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Stuffed felt owl craft from Stitch Fetish and Fresh City Life: Easy. Adorable.

On Saturday, the Ross-Cherry Creek Branch Library hosted a stuffed felt owl craft workshop, put together and led by Stitch Fetish's Lalania Simone. It was a fun, easy project -- and, come on: Look at this guy.

Here's a breakdown of how to make one:

Simone was sweet enough to prepare everything for us; task number one was to pick a color scheme. You will need two pieces of felt for the outline, one oval for the belly, two small and two large wing shapes, one triangular beak, two circles for eyes and two buttons.

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You will also need two (or more, if you want) different colors of embroidery floss; one each of the typical six-strand lengths of floss will be sufficient. For this owl, I chose sage green and yellow thread.

Sew the tummy onto one of the owl base pieces, using a simple running stitch, or a blanket stitch if you prefer. Use two strands of embroidery floss. Stitch V's onto the tummy to give your owl some feathers. Now it's the beak's turn: Sew that baby on with another running stitch. Next come the eyes, one at a time. Use stitches from the center of each circle and back again, and move around the circle of the eye. The center might not look very pretty when you're done, but that's okay. It doesn't have to be perfect, because you're about to cover it up with ... a button! Sew the small wing pieces onto the larger wing pieces. Now it's time to stitch around the edges. Simone showed me how to do a blanket stitch, which was much simpler than I anticipated and gave a nice effect around the edge. (Seriously, people, if I can make this owl, you can make this owl.) You can use more embroidery floss for this step, even four strands (I used two). Pro tip: Don't do what I did and start at the bottom. Because it's easier to leave that open for the next step ... Which is stuffing. Leave a gap in your stitching so you can get the material in. Finish sewing up the edges, then stitch the wings on. Final verdict: Awwwww.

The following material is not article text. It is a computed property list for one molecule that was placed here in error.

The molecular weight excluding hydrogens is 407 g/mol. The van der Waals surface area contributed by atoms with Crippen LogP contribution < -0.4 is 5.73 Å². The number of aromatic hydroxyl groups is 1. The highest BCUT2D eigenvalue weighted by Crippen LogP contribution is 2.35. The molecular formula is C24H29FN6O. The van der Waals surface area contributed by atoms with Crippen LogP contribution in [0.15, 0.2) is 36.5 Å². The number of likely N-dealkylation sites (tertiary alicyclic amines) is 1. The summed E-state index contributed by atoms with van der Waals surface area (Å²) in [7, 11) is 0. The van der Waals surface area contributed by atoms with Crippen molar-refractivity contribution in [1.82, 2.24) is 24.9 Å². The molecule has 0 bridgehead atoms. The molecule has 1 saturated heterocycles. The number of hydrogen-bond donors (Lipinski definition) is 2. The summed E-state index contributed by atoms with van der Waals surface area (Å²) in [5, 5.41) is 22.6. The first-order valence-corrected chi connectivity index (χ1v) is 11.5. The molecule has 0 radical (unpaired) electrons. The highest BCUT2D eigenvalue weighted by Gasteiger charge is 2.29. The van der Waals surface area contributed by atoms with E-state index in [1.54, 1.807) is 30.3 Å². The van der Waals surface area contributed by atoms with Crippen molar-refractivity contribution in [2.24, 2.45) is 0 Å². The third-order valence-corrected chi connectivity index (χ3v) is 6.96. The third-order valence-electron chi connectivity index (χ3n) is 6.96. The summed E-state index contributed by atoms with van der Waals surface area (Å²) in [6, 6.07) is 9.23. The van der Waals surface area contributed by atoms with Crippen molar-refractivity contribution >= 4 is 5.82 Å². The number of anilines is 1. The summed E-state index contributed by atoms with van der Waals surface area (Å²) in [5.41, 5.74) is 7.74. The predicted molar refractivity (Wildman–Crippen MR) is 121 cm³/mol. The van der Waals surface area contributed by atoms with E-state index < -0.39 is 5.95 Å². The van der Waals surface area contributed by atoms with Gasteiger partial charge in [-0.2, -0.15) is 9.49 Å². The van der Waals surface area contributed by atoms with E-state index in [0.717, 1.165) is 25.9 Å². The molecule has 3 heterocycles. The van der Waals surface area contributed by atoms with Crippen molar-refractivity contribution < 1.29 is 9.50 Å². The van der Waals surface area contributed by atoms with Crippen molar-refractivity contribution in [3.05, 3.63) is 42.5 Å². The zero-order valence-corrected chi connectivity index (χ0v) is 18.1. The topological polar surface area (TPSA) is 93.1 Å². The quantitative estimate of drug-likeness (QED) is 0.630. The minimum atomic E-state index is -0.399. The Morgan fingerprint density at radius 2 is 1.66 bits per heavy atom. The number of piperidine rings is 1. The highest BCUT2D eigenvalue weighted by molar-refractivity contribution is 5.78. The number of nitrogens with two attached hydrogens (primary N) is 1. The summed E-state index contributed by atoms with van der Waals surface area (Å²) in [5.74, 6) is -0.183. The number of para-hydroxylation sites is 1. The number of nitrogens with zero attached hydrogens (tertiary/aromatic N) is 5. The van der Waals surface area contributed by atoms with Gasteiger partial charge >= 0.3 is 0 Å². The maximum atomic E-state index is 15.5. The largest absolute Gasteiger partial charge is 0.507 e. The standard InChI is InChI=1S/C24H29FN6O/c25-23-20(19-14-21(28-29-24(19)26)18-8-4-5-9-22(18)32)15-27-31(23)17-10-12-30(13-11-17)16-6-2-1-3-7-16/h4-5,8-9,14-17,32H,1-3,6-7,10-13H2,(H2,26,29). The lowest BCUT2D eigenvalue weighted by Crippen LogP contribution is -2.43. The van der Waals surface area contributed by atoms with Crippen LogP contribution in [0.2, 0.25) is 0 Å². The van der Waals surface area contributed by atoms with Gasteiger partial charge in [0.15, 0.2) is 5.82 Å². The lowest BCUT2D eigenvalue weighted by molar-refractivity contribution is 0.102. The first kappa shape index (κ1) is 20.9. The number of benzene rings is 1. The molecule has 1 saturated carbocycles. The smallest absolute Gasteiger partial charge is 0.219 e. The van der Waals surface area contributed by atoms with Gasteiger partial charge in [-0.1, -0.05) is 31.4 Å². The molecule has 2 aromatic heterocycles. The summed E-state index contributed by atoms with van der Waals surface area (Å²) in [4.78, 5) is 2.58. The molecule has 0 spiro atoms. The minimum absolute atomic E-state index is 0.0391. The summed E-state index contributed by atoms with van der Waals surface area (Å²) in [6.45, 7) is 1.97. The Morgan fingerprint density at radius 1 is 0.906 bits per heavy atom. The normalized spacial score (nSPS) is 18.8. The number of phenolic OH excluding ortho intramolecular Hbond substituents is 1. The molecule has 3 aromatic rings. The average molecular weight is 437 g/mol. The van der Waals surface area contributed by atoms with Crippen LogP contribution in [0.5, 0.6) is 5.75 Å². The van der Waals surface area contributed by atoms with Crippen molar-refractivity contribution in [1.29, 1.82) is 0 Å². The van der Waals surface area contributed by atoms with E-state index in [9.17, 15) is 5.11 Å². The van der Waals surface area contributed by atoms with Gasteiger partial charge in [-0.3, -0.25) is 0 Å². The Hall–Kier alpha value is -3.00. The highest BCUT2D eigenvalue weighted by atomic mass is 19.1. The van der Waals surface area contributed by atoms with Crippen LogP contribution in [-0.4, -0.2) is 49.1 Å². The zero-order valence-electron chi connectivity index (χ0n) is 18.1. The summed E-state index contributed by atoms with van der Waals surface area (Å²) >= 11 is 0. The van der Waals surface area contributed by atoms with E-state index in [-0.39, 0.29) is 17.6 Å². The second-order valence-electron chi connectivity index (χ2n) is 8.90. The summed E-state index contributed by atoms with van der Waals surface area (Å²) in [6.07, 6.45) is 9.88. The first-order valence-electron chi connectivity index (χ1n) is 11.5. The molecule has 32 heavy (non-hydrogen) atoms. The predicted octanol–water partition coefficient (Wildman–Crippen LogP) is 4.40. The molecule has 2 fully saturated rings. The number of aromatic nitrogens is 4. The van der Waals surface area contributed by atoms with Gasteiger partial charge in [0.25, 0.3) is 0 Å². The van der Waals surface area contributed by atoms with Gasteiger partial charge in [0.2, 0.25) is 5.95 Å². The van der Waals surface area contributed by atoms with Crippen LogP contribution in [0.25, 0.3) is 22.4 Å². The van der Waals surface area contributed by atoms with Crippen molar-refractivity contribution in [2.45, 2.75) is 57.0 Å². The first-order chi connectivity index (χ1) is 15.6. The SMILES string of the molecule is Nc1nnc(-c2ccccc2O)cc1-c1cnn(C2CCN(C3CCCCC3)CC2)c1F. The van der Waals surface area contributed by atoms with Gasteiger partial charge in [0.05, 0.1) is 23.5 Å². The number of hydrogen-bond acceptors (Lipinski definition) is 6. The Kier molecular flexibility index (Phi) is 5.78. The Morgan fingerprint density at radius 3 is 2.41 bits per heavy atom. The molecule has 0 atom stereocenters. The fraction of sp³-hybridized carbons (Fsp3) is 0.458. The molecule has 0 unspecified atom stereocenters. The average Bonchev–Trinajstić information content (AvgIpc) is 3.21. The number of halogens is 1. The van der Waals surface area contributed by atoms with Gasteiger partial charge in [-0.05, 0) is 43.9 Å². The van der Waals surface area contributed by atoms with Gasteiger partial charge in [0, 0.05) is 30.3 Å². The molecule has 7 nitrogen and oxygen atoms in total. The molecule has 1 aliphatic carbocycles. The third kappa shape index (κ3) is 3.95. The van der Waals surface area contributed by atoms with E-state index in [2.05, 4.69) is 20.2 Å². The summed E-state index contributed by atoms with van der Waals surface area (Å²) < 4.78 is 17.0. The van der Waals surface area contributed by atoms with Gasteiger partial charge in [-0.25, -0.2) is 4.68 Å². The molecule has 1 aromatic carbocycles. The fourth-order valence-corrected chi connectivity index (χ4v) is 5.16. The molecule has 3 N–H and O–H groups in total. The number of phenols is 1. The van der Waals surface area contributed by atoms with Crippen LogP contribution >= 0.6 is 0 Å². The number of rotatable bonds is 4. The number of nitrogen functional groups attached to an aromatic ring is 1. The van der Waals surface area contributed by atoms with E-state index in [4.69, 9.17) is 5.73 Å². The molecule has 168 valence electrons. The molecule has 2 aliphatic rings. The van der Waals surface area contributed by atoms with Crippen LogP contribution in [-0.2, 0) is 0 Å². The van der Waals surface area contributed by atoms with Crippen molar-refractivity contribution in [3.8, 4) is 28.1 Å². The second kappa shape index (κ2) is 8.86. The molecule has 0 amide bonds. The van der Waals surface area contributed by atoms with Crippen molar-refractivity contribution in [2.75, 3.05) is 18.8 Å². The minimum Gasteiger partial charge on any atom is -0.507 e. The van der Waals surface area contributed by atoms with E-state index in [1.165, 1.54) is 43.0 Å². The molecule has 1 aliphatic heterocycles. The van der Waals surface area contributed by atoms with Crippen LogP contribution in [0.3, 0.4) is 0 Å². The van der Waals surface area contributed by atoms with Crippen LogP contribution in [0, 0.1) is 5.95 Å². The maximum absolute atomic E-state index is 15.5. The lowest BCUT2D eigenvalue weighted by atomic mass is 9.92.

Simone did a great job of making this craft accessible and fun, and she's full of tips on how to hide your thread ends and other gems of wisdom. She teaches workshops at Fancy Tiger and is also available to teach private classes; you can look at some of her crafts for sale at http://stitchfetish.etsy.com.

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